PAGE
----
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China: Money's on the TV

Two quick thoughts: A look at Chinese television [zh] from Southern Metropolis Daily columnist and Lian Yue's Eighth Continent blogger Lian Yue (连岳) dated August 5:


TV Station as Plaything of Power


China must just be one of the countries with the most televistion stations in the world, and at the same time has an audience with the least choice. Just take the remote control and flip through (if you find yourself so bored) and you will find a thousand channels with the same face, similar to the point of unbearable. At the same time you will learn that except for the minority of greasy-rich channels like CCTV, the majority don't seem to be doing so well, because they all seem to be airing the same vapid commercials: breast enlargement, infertile? sterile?, how midgets increase height, fat wives get thin quick and easy. Nobody with half a brain believes these commercials; their pollution of the senses leads almost everyone to despise them. But the second that SARFT bans them from the air, the stations lose sixty percent of their revenue (according to the August 3 issue of The Beijing News). This just goes to show that far too many cruddy televistion stations rely mainly on trickery for existence, and from a legal standpoint have almost no commercial value, are doomed be money-losing rubbish. But this doesn't stop television from existing; in fact the number of television stations continues to grow. In a few years, rural-level television stations might even become more common. There's no way they'll survive off public funding, though, and as no normal manufacturers will be willing to invest in advertisements, business with fraudsters is the only road left. That's why I'm not in favor of SARFT's ban. As soon as the ban on these five kinds of advertisements blows over, it's expected they'll be back soon enough.

And a look at American television from Technology, Media and Telecom commentator at MindMeters, journalist-blogger Lin Jiashu (林嘉澍):


时代华纳集团旗下的有线电视网CNN在周一推出了“草根新闻”站点CNN Exchange。在首页上,有几行醒目的标语:“CNN Exchange邀请你与新闻相连:无论在何处看到I-Report的标志,即请分享你的故事、你的图片、你的新闻”,“见证了一次新闻事件,或者有心得体验与人分享?请发送你的突发新闻I-Report”。如果将“I”译作“我”,那么个人视角显然是这个栏目的重点。按照Cnet的说法,这个创意应该是受到了YouTube的启发。本月初,CNN在报道黎巴嫩冲突时播放了YouTube上的视频片段。这支视频现在已经被观看了36万次,拥有3600多条评论。而这类来自战地居民的作品,无疑拥有比CNN记者更具原生态的视角和不可替代性。

On Monday, under the banner of Time-Warner Group, cable television network CNN released its “grassroot news” site CNN Exchange. On the front page are several lines of eye-catching keywords: “CNN Exchange invites you to connect with the news: Share your stories, your pictures, your videos wherever you see the I-Report logo.” “Did you witness a news event? Have a tip or story to share? Send your breaking news to I-Report.” If you turn the ‘I’ into ‘我’ [Chinese for ‘I’], then it appears that personal views are the focus of this column.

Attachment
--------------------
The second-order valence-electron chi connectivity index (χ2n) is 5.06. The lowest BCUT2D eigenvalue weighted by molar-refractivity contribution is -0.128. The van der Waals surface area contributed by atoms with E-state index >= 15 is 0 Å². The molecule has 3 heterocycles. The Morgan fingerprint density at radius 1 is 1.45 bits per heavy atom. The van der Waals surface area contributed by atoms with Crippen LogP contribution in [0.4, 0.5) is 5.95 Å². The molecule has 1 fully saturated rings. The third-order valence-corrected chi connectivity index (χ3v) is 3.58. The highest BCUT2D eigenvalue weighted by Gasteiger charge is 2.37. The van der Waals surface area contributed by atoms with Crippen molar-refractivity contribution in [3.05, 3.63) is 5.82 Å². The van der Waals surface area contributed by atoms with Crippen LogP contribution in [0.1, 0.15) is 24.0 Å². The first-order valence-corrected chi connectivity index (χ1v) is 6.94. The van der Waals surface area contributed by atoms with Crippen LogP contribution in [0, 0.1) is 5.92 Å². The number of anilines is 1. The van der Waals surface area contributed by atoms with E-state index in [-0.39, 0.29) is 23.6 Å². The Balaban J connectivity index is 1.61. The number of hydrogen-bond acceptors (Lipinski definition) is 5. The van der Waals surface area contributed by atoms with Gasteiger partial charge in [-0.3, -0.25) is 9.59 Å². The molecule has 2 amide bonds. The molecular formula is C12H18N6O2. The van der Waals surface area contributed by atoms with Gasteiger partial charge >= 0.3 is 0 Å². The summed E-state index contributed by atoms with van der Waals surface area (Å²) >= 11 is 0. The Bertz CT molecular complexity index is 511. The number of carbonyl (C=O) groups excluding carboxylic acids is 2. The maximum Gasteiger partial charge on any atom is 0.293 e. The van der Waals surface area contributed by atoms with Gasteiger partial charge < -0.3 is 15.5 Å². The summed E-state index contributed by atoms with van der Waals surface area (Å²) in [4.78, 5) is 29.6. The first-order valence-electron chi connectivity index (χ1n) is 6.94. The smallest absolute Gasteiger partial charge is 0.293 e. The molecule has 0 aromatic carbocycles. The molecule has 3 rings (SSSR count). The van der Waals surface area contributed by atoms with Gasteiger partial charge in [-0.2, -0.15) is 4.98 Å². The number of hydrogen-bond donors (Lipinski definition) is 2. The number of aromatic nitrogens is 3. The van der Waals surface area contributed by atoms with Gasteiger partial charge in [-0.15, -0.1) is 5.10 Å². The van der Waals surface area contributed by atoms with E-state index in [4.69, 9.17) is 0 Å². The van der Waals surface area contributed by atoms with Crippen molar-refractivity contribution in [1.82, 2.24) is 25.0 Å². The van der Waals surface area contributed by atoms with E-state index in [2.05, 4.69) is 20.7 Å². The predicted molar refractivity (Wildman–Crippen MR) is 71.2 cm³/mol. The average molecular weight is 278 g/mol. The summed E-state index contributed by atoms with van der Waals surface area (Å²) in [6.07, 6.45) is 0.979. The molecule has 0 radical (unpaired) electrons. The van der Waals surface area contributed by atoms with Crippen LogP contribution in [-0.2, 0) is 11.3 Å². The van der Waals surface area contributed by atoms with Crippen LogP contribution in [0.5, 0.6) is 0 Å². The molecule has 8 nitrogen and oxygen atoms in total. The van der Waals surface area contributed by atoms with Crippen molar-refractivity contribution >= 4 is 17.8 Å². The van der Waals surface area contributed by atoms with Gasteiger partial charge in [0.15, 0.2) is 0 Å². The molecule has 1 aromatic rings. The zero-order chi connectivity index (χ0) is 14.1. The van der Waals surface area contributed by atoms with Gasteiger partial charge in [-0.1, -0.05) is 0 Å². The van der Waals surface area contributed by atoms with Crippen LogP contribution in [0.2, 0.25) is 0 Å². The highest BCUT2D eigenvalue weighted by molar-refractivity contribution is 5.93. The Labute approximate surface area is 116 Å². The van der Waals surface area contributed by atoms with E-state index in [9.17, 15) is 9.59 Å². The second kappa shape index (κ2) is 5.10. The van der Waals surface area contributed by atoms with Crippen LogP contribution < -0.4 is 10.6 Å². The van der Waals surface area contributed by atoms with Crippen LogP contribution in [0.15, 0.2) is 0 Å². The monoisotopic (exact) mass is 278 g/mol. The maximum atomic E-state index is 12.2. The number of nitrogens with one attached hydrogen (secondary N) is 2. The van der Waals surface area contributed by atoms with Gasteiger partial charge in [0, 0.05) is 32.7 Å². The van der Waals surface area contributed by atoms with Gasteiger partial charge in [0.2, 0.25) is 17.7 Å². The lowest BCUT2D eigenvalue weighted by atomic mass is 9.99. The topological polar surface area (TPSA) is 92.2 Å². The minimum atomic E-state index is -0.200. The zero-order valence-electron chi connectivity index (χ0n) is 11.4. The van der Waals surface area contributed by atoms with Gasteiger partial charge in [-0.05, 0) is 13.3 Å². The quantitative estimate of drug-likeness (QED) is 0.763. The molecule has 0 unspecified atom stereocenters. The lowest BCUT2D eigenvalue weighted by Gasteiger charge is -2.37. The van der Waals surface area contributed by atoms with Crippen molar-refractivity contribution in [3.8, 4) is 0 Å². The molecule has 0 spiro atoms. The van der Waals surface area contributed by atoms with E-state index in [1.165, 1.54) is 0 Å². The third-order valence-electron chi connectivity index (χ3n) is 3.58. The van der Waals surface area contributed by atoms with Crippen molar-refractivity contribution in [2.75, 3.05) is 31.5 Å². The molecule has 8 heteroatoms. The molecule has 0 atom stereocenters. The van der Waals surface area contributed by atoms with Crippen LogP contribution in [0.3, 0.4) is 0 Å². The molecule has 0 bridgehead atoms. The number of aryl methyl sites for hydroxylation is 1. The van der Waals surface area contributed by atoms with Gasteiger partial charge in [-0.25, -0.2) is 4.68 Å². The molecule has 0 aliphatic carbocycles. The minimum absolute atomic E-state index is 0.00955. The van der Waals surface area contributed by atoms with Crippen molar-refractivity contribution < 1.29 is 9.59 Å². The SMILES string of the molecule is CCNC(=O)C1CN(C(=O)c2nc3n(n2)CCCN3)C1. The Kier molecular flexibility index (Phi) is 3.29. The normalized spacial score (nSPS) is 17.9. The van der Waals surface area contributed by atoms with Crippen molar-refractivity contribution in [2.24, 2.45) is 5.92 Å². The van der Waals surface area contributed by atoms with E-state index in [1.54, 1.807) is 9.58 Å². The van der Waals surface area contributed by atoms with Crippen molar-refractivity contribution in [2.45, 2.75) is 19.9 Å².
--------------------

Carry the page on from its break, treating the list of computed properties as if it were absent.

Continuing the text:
CNN Exchange

According to CNET, this innovation was probably inspired by YouTube. At the beginning of this month, in covering the conflict in Lebanon, CNN broadcast segments of video from YouTube. This clip of video has now been viewed over 360,000 times, with over 3600 comments. Work originating in a warzone like this undoubtedly possesses a much more natural and irreplaceable angle than any CNN journalist.

在全球的传统媒体品牌中,时代华纳算是最容易让人联想到互联网的一家。2000年,他们和如日中天的美国在线完成了价值千亿美元的并购,市场价值一度高达2900亿美元。时至今日,他们的市值仅剩下当时的1/4不到。在首轮互联网泡沫全面破灭之后,策划并购案的美国在线已经被从公司名称中剔除出去。相比六年前的大手笔,时代华纳最近一系列拥抱新媒体的举措只能算是小动作。除去CNN Exchange,美国在线也计划推出一个视频站点,希望用新媒体的广告收入逐步取代日渐势微的互联网接入业务。美国在线的计划让传统电视媒体拥有了新的内容发布渠道,而CNN Exchange则在视频内容的制作方式上做出了实质性的改变。如果说2000年的并购案更像暴发户的盲目挥霍,那这些细小的转变则是环境成熟后的稳步拓张。

Of the traditional global media brands, Time-Warner counts as one of the easiest to associate with the internet. In 2000, they completed a merger with top-of-its-game AOL worth USD 100 billion, and their market value instantly shot up to USD 290 billion. As of today, their market value is less than a quarter of what it was then. After the burst of the first internet bubble, the planned merger with AOL was struck out from the company name. As with [Chinese software company] Dashoubi six years ago, the recent series of Time-Warner's moves toward embracing new media will only amount to little. Aside from CNN Exchange, AOL also plans to put out a video site, hoping to use the advertising revenue from new media to gradually replace their declining internet operations. AOL's plans give traditional television media a new avenue by which to broadcast content, and CNN Exchange significantly alters the way video content is produced. If you say the 2000 merger resembles the blind spending of [China's] nouveau riche, then these tiny changes are the steady developments of a matured environment.

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